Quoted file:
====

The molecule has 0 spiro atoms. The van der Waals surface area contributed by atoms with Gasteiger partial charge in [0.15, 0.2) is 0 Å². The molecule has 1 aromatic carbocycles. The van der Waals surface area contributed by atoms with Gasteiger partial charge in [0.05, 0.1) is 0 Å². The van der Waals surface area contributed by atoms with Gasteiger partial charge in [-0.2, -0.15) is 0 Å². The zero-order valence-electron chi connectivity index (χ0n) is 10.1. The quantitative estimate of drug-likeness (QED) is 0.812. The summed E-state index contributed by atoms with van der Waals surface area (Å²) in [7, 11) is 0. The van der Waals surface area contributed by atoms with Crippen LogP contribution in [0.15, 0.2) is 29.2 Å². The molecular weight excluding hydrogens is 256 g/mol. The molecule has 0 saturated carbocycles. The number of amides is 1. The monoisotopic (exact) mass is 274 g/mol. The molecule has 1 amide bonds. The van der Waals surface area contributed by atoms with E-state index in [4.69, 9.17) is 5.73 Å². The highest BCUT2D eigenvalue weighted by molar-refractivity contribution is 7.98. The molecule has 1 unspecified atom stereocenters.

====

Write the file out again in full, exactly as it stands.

The molecule has 0 spiro atoms. The van der Waals surface area contributed by atoms with Gasteiger partial charge in [0.15, 0.2) is 0 Å². The molecule has 1 aromatic carbocycles. The van der Waals surface area contributed by atoms with Gasteiger partial charge in [0.05, 0.1) is 0 Å². The van der Waals surface area contributed by atoms with Gasteiger partial charge in [-0.2, -0.15) is 0 Å². The zero-order valence-electron chi connectivity index (χ0n) is 10.1. The quantitative estimate of drug-likeness (QED) is 0.812. The summed E-state index contributed by atoms with van der Waals surface area (Å²) in [7, 11) is 0. The van der Waals surface area contributed by atoms with Crippen LogP contribution in [0.15, 0.2) is 29.2 Å². The molecular weight excluding hydrogens is 256 g/mol. The molecule has 0 saturated carbocycles. The number of amides is 1. The monoisotopic (exact) mass is 274 g/mol. The molecule has 1 amide bonds. The van der Waals surface area contributed by atoms with E-state index in [4.69, 9.17) is 5.73 Å². The highest BCUT2D eigenvalue weighted by molar-refractivity contribution is 7.98. The molecule has 1 unspecified atom stereocenters.